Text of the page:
It continues to this day with the clear knowledge of FA officials and coaches. Olympic player Muthanna Khalid was banned from playing for the Olympic side after he had registered with the AFC to represent the Under 17s in 2002, stating his DOB as 1986. His passport mentioned 1989. Hamadi Ahmed was dropped by Olympic coach Nadhim Shaker after he did not want to see the FA penalised for including an overage player. The coach noted that the FA had applied for a visa for the player to take part in the 2010 WAFF Championship, with the player’s passport noting the year of birth as 1983, thus making him ineligible to play for the Olympic (Under-23) team. His current passport states 1989 as his year of birth.

Most recently in September 2012 members of the Iraq youth team were dropped when travelling to a friendly tournament in Amman when security authorities at Baghdad International Airport held nine members of the squad for carrying forged passports. They specifically noted that the players had changed the years of birth on their passports.

Age fraud has cost Iraq natural progression and a World Cup place

The insistence of keeping with the same players had detrimental to the progression of the national team, coaches come and go but the same players continue to turn out for the team. After the 2007 Asian Cup win in Jakarta the team has had little success. It was dumped out of the 2008 World Cup by the mighty Qatar in Dubai, did their best impression of lost sheep at the 2009 Gulf Cup and were a complete embarrassment at the 2009 Confederations Cup in South Africa, with their only redemption being an honourable 1-0 defeat to Spain. After managing a point against the hosts, with cautious defensive tactics that would have made catenaccio seemed like an well-developed version of tika-taka they were nearly beaten by New Zealand, with one player on the Iraqi team stating that the change of tactics from a defensive style to a more attacking one had been a cause of failing to beat the New Zealanders.

The players are now one of the longest serving in the history of the national side however it is not their skill that is keeping them in the side or the squad. The usual suspects manage to get picked again and again but ask yourself how could any player, who has not played for any club or managed to get to perform at any level that would not merit a place in a shaabiya team get named in every national squad. Salih Sadir, one of the heros of the 2004 Olympic and 2007 Asian Cup winning team is a prime example. In 2008, when Egil Olsen was coach of the team, he noted to the FA that he did not need the slow and overweight playmaker in his squad. Former FA president Hussein Saeed and Younis Mahmoud even tried to get involved. Olsen despite not wanting the player and not even calling him up, Salih bizarrely arrived to train with the rest of the squad.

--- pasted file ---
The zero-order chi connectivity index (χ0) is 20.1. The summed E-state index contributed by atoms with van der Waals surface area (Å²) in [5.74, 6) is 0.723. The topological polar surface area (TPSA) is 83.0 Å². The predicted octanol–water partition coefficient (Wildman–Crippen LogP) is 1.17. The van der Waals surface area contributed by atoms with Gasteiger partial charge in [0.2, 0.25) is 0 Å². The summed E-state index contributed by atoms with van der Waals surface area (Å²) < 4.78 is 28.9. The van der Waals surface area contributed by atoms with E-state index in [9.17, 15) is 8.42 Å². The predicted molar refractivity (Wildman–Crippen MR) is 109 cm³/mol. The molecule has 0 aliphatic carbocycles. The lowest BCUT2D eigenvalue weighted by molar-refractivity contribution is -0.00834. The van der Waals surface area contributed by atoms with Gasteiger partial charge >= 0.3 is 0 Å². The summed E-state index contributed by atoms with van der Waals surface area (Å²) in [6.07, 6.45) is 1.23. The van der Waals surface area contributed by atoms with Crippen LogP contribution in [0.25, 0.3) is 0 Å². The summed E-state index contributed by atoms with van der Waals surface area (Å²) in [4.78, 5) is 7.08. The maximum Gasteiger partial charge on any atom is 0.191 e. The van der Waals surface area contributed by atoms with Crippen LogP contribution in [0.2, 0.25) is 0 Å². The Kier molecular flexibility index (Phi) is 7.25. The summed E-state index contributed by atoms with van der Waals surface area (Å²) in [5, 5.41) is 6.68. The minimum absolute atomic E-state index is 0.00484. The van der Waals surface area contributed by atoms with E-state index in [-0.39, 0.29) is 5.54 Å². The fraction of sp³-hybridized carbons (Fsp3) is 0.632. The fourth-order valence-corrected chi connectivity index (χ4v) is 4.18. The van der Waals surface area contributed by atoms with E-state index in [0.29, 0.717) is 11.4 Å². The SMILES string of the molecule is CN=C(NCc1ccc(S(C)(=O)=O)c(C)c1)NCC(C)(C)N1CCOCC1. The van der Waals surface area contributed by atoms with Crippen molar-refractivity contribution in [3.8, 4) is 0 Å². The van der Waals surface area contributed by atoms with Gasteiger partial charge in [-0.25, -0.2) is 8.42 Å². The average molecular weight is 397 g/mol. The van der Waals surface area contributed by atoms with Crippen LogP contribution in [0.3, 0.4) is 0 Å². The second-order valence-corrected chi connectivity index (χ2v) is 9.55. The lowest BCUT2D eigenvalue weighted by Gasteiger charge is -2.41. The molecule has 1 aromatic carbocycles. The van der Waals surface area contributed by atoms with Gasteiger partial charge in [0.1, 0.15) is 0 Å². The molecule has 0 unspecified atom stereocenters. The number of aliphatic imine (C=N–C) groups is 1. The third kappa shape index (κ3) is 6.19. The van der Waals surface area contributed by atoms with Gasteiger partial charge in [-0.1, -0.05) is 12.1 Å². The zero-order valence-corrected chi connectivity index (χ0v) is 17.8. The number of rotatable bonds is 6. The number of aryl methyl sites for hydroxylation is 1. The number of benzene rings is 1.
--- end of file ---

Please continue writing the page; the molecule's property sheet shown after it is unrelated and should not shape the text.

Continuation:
Many of these players were without clubs at the start of Wolfgang Sidka’s reign in 2010, he had a host players that had not played club football for months so how were they able to named in the squad. The answer is the FA and money. These players have amassed great wealth after many of them turned ‘professional’ in 2003 to play for rich clubs in the Gulf, this was noted by Olsen’s assistant Otto Ulseth at a training camp in Dubai, with the professionals earning thousands of dollars a month having a night out in the city while the home based players on a paltry $200 a month stayed in their hotels. The players have known to pay for hotel rooms and plane tickets for the FA and bonuses for the team.

Some claim that FA official and Arbil Sports Club board member Abdul-Khaliq Masoud tells players that if they sign for the club, they would get into the national side. Many players have signed for the Yellow Citadel and have miraculously been named in the national side shortly after.

There was evidence of this when Hulgard Mulla Mohammed and Ammar Abdul-Hussein, an Olympic player from Basra signed this summer, arrived at the national team’s hotel in Doha even though they had not been selected by Zico. They flew on the same flight as the other Arbil players, and Al-Mulla but Zico stated he had not called-up the players and they would not be taking part in the training session. Al-Mullah huffed and puffed on his cigar, after not getting his way called Zico dishonest in a national sports paper and the two players returned to Arbil.

Al-Mulla is a man that usually gets his own way. The moustachioed official has been an influential member of the FA since 2003, and has had his hand on the treasury for most of it. He flies first class around the world, while during the recent World Cup qualifier with Australia in Doha, two of his sons got the VIP treatment in Qatar, and resided with the rest of the Iraqi squad at the team hotel at the FA’s expense.

Al-Mullah sat on the bench at the 2004 Olympic Games in Athens, taking the place of the team’s doctor and at the 2007 Gulf Cup, he turned to the coach Akram Salman and ‘advised’ him to put on substitute Emad Mohammed. This is a man that according to himself was a former footballer in the city of Arbil, that had no coaching experience at any level demanding the coach of the national team to make a change to the side.

For football in Iraq to progress, changes need to be made, the practice of the current FA and the likes of Mohammed Hamed and Mohanad Abdul-Rahim (or Abdul-Rahman) causes harm to Iraq’s football at both national and international level.